vim改制编辑器

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  • 2022-05-18 10:49
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vim改制编辑器
vimtool_1.0.tar.gz
内容介绍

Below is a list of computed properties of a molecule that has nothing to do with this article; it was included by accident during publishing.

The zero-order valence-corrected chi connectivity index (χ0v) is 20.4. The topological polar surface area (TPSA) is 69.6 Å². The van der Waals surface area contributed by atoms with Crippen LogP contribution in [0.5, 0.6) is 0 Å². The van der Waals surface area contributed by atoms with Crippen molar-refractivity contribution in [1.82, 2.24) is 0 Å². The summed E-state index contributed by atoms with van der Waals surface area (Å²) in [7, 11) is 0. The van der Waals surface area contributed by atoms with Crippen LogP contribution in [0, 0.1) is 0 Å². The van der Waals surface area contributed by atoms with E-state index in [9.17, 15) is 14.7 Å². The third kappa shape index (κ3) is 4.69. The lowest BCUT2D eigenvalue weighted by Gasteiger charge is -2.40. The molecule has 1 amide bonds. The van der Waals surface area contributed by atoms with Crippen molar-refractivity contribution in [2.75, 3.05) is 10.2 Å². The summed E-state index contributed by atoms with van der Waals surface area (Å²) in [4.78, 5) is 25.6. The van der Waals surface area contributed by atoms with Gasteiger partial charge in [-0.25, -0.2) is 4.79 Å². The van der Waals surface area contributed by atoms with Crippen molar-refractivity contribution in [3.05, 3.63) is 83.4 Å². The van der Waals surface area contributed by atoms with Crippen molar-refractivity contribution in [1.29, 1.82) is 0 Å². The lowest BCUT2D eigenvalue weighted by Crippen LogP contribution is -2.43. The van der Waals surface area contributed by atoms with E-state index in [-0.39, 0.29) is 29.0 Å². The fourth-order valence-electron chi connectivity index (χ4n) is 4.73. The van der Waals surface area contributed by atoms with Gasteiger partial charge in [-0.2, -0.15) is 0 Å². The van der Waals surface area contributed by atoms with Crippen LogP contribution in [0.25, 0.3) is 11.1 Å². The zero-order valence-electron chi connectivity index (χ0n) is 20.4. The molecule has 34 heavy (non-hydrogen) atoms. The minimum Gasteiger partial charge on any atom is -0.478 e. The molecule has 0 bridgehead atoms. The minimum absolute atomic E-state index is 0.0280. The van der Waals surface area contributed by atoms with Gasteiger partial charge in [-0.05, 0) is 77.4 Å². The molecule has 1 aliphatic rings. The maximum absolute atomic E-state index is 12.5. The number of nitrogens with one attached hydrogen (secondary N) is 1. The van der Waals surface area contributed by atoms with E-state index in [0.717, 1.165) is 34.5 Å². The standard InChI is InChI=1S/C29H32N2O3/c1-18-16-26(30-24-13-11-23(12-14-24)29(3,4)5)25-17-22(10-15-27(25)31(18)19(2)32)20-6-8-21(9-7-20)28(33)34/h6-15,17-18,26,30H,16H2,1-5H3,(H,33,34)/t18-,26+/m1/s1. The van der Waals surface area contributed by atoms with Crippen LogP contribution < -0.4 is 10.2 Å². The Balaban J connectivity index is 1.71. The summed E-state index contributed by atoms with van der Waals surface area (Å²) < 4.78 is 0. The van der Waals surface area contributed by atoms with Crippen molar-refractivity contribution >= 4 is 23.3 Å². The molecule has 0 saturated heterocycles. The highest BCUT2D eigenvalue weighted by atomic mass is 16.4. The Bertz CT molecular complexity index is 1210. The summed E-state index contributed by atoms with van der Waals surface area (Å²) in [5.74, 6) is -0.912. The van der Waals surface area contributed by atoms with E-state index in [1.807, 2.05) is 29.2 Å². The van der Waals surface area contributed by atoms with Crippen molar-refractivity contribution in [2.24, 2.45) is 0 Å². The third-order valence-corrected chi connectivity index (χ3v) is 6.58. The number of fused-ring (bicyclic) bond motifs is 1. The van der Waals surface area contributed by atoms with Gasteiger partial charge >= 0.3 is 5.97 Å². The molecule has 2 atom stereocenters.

Description =========== Pydiction allows you to Tab-complete Python code in Vim, including keywords, the standard library, and third-party modules. It consists of three main files: python_pydiction.vim -- This is an ftplugin you put in your non-system ftplugin directory (i.e., ~/.vim/after/ftplugin/, on Unix or C:\vim\vimfiles\ftplugin\, on Windows) complete-dict -- This is a vim dictionary file that consists of Python keywords and modules. This is what python_pydiction.vim looks at to know which things are completable. pydiction.py -- (Not required) This is a Python script that was used to generate complete-dict. You can optionally run this script to add more modules to complete-dict. Install Details =============== Unix/Linux: Put python_pydiction.vim in ~/.vim/after/ftplugin/ (If this directory doesn't already exist, create it. Vim will know to look there automatically.) Windows: Put python_pydiction.vim in C:\vim\vimfiles\ftplugin (Assuming you installed Vim to C:\vim\). You may install the other files (complete-dict and pydiction.py) anywhere you want. For this example, we'll assume you put them in "C:\vim\vimfiles\ftplugin\pydiction\" (Do not put any file but python_pydiction.vim in the ftplugin\ directory, only .vim files should go there.) In your vimrc file, first add the following line to enable filetype plugins: filetype plugin on then make sure you set "g:pydiction_location" to the full path of where you installed complete-dict, i.e.: let g:pydiction_location = 'C:/vim/vimfiles/ftplugin/pydiction/complete-dict' You can optionally set the height of the completion menu by setting "g:pydiction_menu_height" in your vimrc. For example: let g:pydiction_menu_height = 20 The default menu height is 15. Note: If you were using a version of Pydiction less than 1.0, make sure you delete the old pydiction way of doing things from your vimrc. You should ***NOT*** have this in your vimrc anymore: if has("autocmd") autocmd FileType python set complete+=k/path/to/pydiction iskeyword+=.,( endif " has("autocmd") Usage ===== Type part of a Python keyword, module name, attribute or method in "insert mode" in Vim, then hit the TAB key and it will auto-complete. For example, typing: raw<Tab> will bring up a menu of possibilities, such as: raw_input( raw_unicode_escape_decode( raw_unicode_escape_encode( Typing: os.p<Tab> pops up: os.pardir os.path os.pathconf( os.pathconf_names os.pathsep os.pipe( ... Typing: co<Tab> pops up: continue coerce( compile( ... and so on. As of Pydiction 1.2, there's support for completing modules that were imported via "from module import submodule". For example, you could do: from xml.parsers import expat expat.P<Tab> which expands to: expat.ParserCreate( You can also now use Shift-Tab to Tab backwards through the popup menu. If you feel you're getting different results in your completion menu, it's probably because you don't have Vim set to ignore case. You can remedy this with ":set noic" Pydiction versus other forms of completion ========================================== Pydiction can complete Python Keywords, as well as Python module names and their attributes and methods. It can also complete both the fully-qualified module names such as "module.method", as well as non-fully qualified names such as simply "method". Pydiction only uses the "Tab" key to complete, uses a special dictionary file to complete from, and only attempts to complete while editing Python files. This has the advantages of only requiring one keystroke to do completion and of not polluting all of your completion menus that you may be using for other types of completion, such as Vim's regular omni-completion, or other completion scripts that you may be running. Since pydiction uses a dictionary file of possible completion items, it can complete 3rd party modules much more accurately than other ways. You have full control over what it can and cannot complete. If it's unable to complete anything you can either use pydiction.py, to automatically add a new module's contents to the dictionary, or you can manually add them using a text editor. The dictionary is just a plain text file, which also makes it portable across all platforms. For example, if you're a PyQT user, you can add all the PyQT related modules to the dictionary file (complete-dict) by using pydiction.py. The latest default complete-dict already contains most of the standard library, all Python 2.x keywords, Pygame, OpenGL, wxPython, Twisted, PyQT4, ZSI, LDAP, numarray, PyGTK, MySQLdb, PyGreSQL, pyPgSQL, PythonCard, pyvorbis, bcrypt, openid, GnuPGInterface, OpenSSl, pygments and more. Also, because pydiction uses a dictionary file, you don't have to import a module before you can complete it, nor do you even have to have the module installed on your machine. This makes completion very fast since it doesn't need to do any type deducing. It also frees you up to use pydiction as a way of looking up what a module or submodule without having to install it first. If you want to, you can still use Vim 7's built-in omni-completion for Python (pythoncomplete.vim), and other forms of ins-completion, with Pydiction. In fact, they can all make a great team. Pydiction knows when you're completing a callable method or not and, if you are, it will automatically insert an opening parentheses. The Tab key will work as normal for everything else. Pydiction will only try to use the Tab key to complete Python code if you're editing a Python file and you first type part of some Python module or keyword. Pydiction doesn't even require Python support to be compiled into your version of Vim. python_pydiction.vim (filetype plugin) ====================================== Pydiction will make it so the Tab key on your keyboard is able to complete python code. Version 1.0 and greater of Pydiction uses a new file called python_pydiction.vim, which is an ftplugin that only activates when you're editing a python file (e.g., you're editing a file with a ".py" extension or you've manually typed ":set filetype=python"). Past versions of pydiction didn't use a plugin and instead just required you to change the value of "isk" in your vimrc, which was not desirable. Version 1.0 and greater do not require you to manually change the value of isk. It now safely changes isk for you temporarily by only setting it while you're doing Tab-completion of Python code, and it automatically changes it back to its original value whenever Tab-completion isn't being activated. Again, only Tab-completion causes pydiction to activate; not even other forms of ins-completion, such as <Ctrl-x> or <Ctrl-n> completion will activate pydiction, so you're still free to use those other types of completion whenever you want to. Pydiction works by using Vim's ins-completion functionality by temporarily remapping the Tab key to do the same thing as I_CTRL-X_CTRL_K (dictionary only completion). This means that whenever you're editing a Python file, and you start typing the name of a python keyword or module, you can press the Tab key to complete it. For example, if you type "os.pa" and then press Tab, Pydiction will pop up a completion menu in Vim that will look something like: os.pardir os.path os.pathconf( os.pathconf_names os.path. os.path.__all__ os.path.__builtins__ os.path.__doc__ ... Pressing Tab again while the menu is open will scroll down the menu so you can choose whatever item you want to go with, using the popup-menu keys: CTRL-Y Accept the currently selected match and stop completion. <Space> Accept the currently selected match and insert a space. CTRL-E Close the menu and not accept any match. .... hitting Enter will accept the currently selected match, stop completion, and